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23 NOVEMBER 2015
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With the Airport Operators Association annual conference opening today (as noted elsewhere in BTN, and for the first time the airline industry organisations involved too) we feature another side of the air travel business, the actual hardware.
Alison Chambers reports from the Dubai AirShow.
The biennial Dubai AirShow is always a popular fixture in the aviation calendar. As the skies turn grey and daylight hours diminish in the UK the enticement of guaranteed sunshine and an easy to navigate show (at the Dubai World Central Jebel Ali venue), is welcome. A seven-hour day flight with Emirates aboard the roomy A380, even in Economy, is pleasant too. Terrific IFE, attentive flight attendants, comfortable seats, no Jennifer Aniston in a bath-robe asking for the shower, but you really do arrive fresher.
It was clear from the outset as overseas observers noted the ‘quietness’ of the show that the hiatus of 2013, when a bonanza US$200bn of new aircraft orders were placed by the leading Gulf carriers, was not going to be repeated.
Instead, defence sector news dominated the headlines of the week. A notable one was Saab’s US$1.27bn contract with the UAE to expand and enhance the Emirates’ airborne surveillance capabilities with a new airborne Swing Role Surveillance System (SRSS) fitted to two modified Bombardier Global 6000s. (The 6000 is one of the OEM’s newest business jet models.)
Also making news not so related to the show itself was Mitsubishi’s successful maiden flight of its first MRJ regional jet which got airborne for 90 minutes from Nagoya (Japan). (see BTN 16 November ‘Japanese aircraft’s maiden flight')
Out on the static there was something for everyone amidst the 150 aircraft on show. Qatar Airways showcased its newly delivered Gulfstream 650ER, the first of 30 headed for its Qatar Executive division; its 25th newly delivered 787-800, an A380 and A350. Emirates showed off an A380 and an Embraer Phenom 100 light jet, recently selected by its Training Academy. The A400M military turboprop (the very same aircraft that Tom Cruise hung out of at speed in his latest Mission Impossible epic) and the reborn Twin Otter 400, exhibited by Canadian company Viking International’s Middle East distributors Veling Tayara were among the attractions. Dubai-based Veling Tayara announced the first non-commercial sale of the aircraft to Skydive Dubai, the UAE’s prolific parachuting company. They wanted the aircraft in time for the World Air Games, which start in Dubai on 30 November.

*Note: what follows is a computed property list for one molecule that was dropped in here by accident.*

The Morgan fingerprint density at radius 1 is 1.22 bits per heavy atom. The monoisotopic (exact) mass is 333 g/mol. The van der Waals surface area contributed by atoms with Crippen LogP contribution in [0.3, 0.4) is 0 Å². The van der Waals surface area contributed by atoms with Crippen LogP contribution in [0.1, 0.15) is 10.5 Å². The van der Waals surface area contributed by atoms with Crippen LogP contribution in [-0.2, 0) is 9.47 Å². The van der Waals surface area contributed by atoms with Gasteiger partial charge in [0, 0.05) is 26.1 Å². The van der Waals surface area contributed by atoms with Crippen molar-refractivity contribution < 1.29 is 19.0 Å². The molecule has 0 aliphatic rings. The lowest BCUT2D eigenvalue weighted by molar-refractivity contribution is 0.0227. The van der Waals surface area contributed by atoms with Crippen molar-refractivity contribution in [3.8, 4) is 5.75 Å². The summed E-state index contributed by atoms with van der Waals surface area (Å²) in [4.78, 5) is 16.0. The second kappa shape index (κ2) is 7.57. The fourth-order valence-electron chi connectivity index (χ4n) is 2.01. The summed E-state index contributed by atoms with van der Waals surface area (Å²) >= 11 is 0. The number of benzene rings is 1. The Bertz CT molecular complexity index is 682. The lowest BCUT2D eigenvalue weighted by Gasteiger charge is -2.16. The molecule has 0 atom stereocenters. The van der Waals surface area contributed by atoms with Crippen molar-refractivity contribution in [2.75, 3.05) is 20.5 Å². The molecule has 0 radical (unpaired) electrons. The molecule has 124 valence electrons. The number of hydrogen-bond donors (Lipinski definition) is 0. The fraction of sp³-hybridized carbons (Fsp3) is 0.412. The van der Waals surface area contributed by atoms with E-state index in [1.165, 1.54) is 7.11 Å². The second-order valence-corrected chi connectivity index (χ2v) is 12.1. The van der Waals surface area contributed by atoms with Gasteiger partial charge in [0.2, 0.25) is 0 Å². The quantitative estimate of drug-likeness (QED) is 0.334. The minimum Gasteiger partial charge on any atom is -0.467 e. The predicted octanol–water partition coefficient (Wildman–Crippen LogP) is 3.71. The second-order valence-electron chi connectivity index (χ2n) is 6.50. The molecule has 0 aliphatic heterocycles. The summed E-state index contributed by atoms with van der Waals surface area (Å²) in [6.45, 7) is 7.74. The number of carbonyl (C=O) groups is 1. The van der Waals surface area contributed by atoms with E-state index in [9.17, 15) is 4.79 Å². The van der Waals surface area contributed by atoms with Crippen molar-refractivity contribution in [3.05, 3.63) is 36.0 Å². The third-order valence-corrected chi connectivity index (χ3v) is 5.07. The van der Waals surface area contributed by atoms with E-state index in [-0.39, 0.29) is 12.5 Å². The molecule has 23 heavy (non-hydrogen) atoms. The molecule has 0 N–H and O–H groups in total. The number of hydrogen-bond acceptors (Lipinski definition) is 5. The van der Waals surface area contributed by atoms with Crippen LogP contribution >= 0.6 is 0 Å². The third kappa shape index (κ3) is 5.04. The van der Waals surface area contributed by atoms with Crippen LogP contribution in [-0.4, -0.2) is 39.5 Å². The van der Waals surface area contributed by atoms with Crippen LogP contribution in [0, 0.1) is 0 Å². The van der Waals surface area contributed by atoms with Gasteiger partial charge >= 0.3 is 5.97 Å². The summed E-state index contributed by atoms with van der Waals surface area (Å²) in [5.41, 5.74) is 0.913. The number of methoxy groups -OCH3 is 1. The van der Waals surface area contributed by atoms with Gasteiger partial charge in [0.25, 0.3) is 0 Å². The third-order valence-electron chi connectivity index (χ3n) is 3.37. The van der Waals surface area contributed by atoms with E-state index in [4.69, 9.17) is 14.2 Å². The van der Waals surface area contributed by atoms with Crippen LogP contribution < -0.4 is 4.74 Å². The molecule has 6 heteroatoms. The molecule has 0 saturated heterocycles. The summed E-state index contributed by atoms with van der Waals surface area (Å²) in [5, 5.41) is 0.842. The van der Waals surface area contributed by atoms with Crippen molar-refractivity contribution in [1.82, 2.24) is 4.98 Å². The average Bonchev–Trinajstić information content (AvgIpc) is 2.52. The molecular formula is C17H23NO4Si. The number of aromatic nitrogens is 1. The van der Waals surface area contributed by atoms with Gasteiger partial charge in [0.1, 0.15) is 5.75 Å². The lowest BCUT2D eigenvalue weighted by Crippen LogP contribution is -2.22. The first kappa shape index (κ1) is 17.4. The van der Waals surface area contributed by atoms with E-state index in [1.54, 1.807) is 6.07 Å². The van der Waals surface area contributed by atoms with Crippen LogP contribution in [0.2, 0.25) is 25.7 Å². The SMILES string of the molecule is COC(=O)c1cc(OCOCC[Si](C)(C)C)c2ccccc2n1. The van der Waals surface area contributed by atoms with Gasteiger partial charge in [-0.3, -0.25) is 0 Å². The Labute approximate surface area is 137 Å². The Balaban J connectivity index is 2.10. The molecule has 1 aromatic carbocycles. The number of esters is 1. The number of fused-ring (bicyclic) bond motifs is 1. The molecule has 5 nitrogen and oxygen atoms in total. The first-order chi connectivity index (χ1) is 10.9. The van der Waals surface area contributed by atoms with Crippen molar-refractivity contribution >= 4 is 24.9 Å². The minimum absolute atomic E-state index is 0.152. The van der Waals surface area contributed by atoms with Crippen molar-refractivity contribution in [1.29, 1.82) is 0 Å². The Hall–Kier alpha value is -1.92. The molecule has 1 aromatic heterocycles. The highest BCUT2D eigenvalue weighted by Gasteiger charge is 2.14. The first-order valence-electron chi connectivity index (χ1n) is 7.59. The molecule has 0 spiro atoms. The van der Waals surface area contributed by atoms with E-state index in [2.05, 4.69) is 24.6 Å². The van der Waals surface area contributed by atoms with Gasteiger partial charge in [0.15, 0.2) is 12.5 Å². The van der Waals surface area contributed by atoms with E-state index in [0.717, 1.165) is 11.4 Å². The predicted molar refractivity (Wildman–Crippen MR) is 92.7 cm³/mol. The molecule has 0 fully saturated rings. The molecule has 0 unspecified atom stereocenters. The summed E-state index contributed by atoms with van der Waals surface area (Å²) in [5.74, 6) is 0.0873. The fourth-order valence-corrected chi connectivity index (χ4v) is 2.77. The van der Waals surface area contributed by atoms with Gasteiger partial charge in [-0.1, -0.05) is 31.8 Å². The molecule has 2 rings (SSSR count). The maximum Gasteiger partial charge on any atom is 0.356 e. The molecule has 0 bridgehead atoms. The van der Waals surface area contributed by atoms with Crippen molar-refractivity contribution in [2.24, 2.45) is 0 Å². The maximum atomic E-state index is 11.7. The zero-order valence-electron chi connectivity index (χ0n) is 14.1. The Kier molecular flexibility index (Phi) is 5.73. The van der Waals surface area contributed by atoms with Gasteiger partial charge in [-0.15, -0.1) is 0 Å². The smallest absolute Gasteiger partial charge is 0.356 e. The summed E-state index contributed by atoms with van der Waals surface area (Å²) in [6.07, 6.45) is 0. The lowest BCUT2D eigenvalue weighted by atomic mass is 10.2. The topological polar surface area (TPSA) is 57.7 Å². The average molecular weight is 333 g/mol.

The biggest order of the show was placed by Vietnam’s low-cost carrier VietJet, whose stylish CEO Mrs Nguyen Thi Puong Thao flew in to sign for 30 new Airbus single aisle aircraft, including 21 A321neos in high density 240-seat layout. India's Jet Airways, partially owned by Etihad, confirmed an order for 75 Boeing 737 MAXs, although this deal was previously attributed to an unidentified source.
Bombardier’s Head of Commercial Aircraft Fred Cromer, making his debut at the show, complemented by a Swiss clad CSeries available for viewing, announced a launch commitment for the larger CSeries -300 from Latvian carrier Air Baltic (13 aircraft plus seven options.) Deliveries will commence at the end of 2016, post certification which is on course for the second half of the year.